Lots of gravel runways and taxiways around here so when I did my private pilots license it was drilled into us to keep the props out of the gravel when flying nose wheel airplanes by holding the stick full back when driving around on the ground, it does seem to help the props last longer.


If nothing else, light props have gobs of tail clearance compared to most airliners. :)
"There are no stupid questions, but there are a lot of inquisitive idiots." - John Ringo
 
trijetsonly
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Re: Holding the nose wheel off

Fri Mar 12, 2021 9:39 am

During the famous last landing of DDR-SEG this technique has also been applied to improve the braking action.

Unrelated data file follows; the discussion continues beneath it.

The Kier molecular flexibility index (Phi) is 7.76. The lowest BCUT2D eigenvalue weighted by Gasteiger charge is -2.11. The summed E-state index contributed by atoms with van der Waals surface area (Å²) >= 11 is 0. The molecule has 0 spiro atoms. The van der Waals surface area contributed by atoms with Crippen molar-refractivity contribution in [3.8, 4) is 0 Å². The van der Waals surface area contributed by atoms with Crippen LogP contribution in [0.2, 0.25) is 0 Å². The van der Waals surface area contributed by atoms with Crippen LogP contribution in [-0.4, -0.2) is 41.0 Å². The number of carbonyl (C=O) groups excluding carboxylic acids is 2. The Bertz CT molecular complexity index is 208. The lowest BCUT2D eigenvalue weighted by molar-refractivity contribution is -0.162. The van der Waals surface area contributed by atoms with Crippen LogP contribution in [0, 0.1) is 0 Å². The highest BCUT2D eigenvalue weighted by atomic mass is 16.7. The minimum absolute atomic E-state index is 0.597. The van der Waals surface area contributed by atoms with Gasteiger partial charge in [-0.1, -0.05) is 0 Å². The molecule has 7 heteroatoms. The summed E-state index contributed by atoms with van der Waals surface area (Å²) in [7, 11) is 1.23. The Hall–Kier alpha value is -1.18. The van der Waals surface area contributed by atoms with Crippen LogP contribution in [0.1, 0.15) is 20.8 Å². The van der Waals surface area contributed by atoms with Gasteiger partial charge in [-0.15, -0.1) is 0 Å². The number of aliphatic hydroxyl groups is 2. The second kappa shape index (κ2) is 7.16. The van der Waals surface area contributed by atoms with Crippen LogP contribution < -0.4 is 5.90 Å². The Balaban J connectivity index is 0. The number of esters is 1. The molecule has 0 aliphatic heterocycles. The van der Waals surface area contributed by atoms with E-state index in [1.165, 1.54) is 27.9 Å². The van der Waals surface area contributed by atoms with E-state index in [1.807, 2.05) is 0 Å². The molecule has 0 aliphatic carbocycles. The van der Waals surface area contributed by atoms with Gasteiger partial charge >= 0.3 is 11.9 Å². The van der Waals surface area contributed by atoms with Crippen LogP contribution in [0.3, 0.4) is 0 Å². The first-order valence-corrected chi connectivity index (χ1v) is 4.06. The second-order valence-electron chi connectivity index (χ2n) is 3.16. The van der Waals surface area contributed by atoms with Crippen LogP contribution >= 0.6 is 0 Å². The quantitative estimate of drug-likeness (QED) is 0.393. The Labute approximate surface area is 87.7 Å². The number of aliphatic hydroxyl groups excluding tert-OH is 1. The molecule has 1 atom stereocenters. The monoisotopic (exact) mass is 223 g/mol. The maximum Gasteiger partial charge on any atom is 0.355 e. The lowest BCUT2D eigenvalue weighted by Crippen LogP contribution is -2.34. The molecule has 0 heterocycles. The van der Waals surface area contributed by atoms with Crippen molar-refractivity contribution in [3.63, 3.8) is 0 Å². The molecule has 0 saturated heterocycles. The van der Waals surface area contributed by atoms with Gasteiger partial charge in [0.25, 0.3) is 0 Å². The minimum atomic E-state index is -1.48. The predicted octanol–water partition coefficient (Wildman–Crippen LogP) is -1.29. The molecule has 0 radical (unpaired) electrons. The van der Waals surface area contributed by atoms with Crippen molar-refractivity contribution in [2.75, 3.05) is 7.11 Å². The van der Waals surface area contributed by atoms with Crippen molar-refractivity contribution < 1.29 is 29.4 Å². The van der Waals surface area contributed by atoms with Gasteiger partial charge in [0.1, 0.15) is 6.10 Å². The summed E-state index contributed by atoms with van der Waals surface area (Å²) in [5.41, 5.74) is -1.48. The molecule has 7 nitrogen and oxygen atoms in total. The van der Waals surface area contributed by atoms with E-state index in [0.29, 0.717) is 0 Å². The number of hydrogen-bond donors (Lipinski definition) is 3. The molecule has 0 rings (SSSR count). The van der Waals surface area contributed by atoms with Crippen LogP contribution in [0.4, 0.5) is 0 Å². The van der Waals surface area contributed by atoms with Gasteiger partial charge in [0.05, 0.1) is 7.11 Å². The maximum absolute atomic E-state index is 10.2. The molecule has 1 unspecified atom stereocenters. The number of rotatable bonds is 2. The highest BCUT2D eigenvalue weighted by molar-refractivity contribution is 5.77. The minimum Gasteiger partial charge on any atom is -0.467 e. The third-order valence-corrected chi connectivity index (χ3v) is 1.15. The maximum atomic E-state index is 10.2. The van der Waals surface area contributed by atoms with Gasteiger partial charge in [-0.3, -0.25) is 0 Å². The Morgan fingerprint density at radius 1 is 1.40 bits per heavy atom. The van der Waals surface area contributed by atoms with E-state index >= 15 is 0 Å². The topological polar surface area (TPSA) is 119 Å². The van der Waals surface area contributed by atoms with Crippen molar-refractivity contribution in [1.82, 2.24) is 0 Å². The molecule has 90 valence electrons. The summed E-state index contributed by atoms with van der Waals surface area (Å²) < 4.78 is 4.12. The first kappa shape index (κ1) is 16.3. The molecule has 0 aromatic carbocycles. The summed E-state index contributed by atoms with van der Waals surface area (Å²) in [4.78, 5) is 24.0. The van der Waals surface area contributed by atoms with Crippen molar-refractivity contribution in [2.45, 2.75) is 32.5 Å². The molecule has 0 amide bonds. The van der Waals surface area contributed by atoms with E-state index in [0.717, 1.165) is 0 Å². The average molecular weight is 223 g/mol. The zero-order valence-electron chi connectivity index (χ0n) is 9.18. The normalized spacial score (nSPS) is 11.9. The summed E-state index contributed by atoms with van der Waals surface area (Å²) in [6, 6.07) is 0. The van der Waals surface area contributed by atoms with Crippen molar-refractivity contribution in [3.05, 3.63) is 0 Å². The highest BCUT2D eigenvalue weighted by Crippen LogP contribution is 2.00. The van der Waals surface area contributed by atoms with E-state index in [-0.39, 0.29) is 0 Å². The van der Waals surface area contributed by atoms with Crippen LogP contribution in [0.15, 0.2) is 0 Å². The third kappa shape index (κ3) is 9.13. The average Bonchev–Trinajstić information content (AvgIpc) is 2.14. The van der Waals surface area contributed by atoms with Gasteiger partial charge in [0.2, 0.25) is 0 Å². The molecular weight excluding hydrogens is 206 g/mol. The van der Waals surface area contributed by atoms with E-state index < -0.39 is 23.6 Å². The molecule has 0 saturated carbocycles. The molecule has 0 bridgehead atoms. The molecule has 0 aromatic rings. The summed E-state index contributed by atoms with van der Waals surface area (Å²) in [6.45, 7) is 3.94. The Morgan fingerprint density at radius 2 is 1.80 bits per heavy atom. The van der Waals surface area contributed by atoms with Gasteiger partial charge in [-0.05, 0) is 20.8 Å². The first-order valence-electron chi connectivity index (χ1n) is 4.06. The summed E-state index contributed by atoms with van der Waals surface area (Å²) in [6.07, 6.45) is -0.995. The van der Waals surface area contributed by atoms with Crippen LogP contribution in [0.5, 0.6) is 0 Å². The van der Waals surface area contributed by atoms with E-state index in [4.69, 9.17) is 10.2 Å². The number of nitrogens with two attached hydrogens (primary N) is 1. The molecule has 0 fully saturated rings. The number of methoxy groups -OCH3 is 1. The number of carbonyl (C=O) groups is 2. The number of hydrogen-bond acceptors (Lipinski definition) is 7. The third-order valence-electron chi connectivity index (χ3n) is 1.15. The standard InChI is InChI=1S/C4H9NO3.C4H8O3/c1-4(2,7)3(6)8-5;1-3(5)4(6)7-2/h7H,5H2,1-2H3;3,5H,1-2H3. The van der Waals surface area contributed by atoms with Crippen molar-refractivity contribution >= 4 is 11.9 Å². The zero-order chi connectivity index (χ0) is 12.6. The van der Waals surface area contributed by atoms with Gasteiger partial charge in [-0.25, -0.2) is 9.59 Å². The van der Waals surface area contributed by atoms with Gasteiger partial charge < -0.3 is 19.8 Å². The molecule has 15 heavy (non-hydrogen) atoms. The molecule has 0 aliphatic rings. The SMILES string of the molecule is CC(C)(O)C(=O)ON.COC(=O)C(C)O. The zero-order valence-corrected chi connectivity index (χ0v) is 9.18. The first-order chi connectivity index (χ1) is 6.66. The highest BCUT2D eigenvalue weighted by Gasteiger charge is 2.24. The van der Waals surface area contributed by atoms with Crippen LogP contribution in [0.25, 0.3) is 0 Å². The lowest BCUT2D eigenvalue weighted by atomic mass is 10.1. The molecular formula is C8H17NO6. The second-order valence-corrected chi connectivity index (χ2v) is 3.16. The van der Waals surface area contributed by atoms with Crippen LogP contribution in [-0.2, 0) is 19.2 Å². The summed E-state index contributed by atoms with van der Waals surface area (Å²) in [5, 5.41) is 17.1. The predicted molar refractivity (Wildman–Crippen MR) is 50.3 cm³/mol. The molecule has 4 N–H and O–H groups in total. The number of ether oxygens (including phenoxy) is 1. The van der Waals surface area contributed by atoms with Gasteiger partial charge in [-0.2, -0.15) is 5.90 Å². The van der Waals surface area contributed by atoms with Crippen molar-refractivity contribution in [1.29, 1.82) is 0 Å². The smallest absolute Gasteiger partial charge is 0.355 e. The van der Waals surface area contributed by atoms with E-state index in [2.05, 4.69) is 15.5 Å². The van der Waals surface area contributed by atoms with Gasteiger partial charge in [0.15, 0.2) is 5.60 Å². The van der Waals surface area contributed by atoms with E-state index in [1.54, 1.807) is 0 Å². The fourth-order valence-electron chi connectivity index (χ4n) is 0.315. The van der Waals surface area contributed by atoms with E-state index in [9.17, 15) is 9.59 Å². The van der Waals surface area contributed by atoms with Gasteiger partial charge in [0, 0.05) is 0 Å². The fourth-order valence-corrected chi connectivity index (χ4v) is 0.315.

But of cause this was a one off under very special conditions. But I find it still worth watching
https://youtu.be/3w_Qj2jwxi4?t=73
Happy Landings
 
CosmicCruiser
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Re: Holding the nose wheel off

Fri Mar 12, 2021 1:33 pm

DH106 wrote:
CosmicCruiser wrote:
Holding the nose wheel off certainly won't adhere your landing distance data.


Adhere it to what?!


Maybe I'm speaking of just my career but the landing distance data the you calculate is based on lowering the nose and applying the brakes not holding the nose off.
 
CosmicCruiser
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Re: Holding the nose wheel off

Fri Mar 12, 2021 1:44 pm

trijetsonly wrote:
During the famous last landing of DDR-SEG this technique has also been applied to improve the braking action.
But of cause this was a one off under very special conditions. But I find it still worth watching